A new mantra in the West, but a concept ingrained in all Eastern traditions, mindfulness is the new yoga. There are books been written on mindfulness, seminars and convocations conducted, and larger corporates are warming up to the fact that mindfulness does make a difference to employee happiness and more importantly(in their eyes), productivity.
So what is mindfulness?
Here is a small exercise that you can try out. For today, observe yourself while you go about your day – from when you are in the shower, to when you eat, to even when you read this blog. Observe what you are thinking about as you perform these tasks. if you drive, then be conscious of what you are thinking when you drive, when you see a program on TV – observe again…
Most of us live on auto-mode. We wake up, check our phones, freshen up, have breakfast, work, eat, phone, exercise (hopefully), and sleep. But did you notice how you go about it? When in the shower – we end up thinking about some task at work that needs to be completed, when having breakfast, our eyes are on our phone – checking the news, twitter (and these days, the death count) and social media. When we drive to work, our minds are on that important meeting that is going to happen in a few hours. Oddly enough, if that meeting goes on for long, your mind has already reached home and made plans for the evening..and at that movie – its back to the phone checking news and email, and WhatsApp.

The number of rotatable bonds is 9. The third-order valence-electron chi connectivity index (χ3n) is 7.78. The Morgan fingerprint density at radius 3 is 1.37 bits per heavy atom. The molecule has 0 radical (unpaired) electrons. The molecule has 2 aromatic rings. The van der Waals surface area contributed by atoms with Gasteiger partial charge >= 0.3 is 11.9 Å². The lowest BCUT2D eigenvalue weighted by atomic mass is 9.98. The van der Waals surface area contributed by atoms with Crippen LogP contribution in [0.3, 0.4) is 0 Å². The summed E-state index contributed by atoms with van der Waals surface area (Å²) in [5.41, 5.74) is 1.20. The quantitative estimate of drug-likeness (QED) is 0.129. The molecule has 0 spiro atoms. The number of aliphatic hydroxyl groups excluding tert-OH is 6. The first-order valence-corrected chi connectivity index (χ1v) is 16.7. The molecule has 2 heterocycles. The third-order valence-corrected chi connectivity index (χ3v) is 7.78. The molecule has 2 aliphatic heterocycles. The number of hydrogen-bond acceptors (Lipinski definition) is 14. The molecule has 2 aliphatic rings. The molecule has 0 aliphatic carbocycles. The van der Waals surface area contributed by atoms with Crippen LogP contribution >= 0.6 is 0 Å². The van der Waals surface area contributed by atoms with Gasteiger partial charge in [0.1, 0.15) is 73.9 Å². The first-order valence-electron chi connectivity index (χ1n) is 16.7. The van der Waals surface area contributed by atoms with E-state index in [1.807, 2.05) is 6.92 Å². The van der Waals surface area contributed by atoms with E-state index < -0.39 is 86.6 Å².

A lot of people seem lost right now. Being confined to their homes is not something that they had factored into their schedules, and so it is quite uncharted territory. From sending in instagram videos of them performing daily chores like sweeping and cleaning, to ‘workout-from-home’ videos, people seem to be struggling to prove that they are filling up their time, and not wasting it. It’s ok to take a step back, and relax for a while. By relax, I don’t mean wasting time. At home, for three weeks, with the power to be in control of your time, your routine, and also the savings in travel time (at least an hour for most people), this does not seem to be as bad as it looks, does it?